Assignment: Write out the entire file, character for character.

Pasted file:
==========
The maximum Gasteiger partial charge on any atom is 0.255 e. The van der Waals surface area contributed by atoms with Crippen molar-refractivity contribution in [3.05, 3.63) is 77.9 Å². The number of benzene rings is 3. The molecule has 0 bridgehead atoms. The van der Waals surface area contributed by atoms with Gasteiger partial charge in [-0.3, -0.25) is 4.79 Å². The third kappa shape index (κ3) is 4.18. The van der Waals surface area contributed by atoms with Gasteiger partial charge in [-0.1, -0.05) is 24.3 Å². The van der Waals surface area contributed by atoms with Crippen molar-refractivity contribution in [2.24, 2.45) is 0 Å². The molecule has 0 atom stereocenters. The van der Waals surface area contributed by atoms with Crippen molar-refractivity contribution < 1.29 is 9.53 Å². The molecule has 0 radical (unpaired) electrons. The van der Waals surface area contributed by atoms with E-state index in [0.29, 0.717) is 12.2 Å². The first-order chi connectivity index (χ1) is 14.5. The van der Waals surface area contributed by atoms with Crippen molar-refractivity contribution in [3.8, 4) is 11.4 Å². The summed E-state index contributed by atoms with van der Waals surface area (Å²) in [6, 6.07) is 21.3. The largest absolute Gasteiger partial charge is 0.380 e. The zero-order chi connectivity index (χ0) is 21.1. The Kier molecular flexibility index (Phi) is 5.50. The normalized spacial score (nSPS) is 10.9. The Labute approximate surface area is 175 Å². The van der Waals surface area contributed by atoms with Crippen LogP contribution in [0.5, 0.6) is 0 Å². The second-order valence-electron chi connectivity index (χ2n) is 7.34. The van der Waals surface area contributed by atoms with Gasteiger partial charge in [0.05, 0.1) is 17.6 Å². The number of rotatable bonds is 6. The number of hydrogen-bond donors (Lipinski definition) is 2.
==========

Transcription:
The maximum Gasteiger partial charge on any atom is 0.255 e. The van der Waals surface area contributed by atoms with Crippen molar-refractivity contribution in [3.05, 3.63) is 77.9 Å². The number of benzene rings is 3. The molecule has 0 bridgehead atoms. The van der Waals surface area contributed by atoms with Gasteiger partial charge in [-0.3, -0.25) is 4.79 Å². The third kappa shape index (κ3) is 4.18. The van der Waals surface area contributed by atoms with Gasteiger partial charge in [-0.1, -0.05) is 24.3 Å². The van der Waals surface area contributed by atoms with Crippen molar-refractivity contribution in [2.24, 2.45) is 0 Å². The molecule has 0 atom stereocenters. The van der Waals surface area contributed by atoms with Crippen molar-refractivity contribution < 1.29 is 9.53 Å². The molecule has 0 radical (unpaired) electrons. The van der Waals surface area contributed by atoms with E-state index in [0.29, 0.717) is 12.2 Å². The first-order chi connectivity index (χ1) is 14.5. The van der Waals surface area contributed by atoms with Crippen molar-refractivity contribution in [3.8, 4) is 11.4 Å². The summed E-state index contributed by atoms with van der Waals surface area (Å²) in [6, 6.07) is 21.3. The largest absolute Gasteiger partial charge is 0.380 e. The zero-order chi connectivity index (χ0) is 21.1. The Kier molecular flexibility index (Phi) is 5.50. The normalized spacial score (nSPS) is 10.9. The Labute approximate surface area is 175 Å². The van der Waals surface area contributed by atoms with Crippen LogP contribution in [0.5, 0.6) is 0 Å². The second-order valence-electron chi connectivity index (χ2n) is 7.34. The van der Waals surface area contributed by atoms with Gasteiger partial charge in [0.05, 0.1) is 17.6 Å². The number of rotatable bonds is 6. The number of hydrogen-bond donors (Lipinski definition) is 2.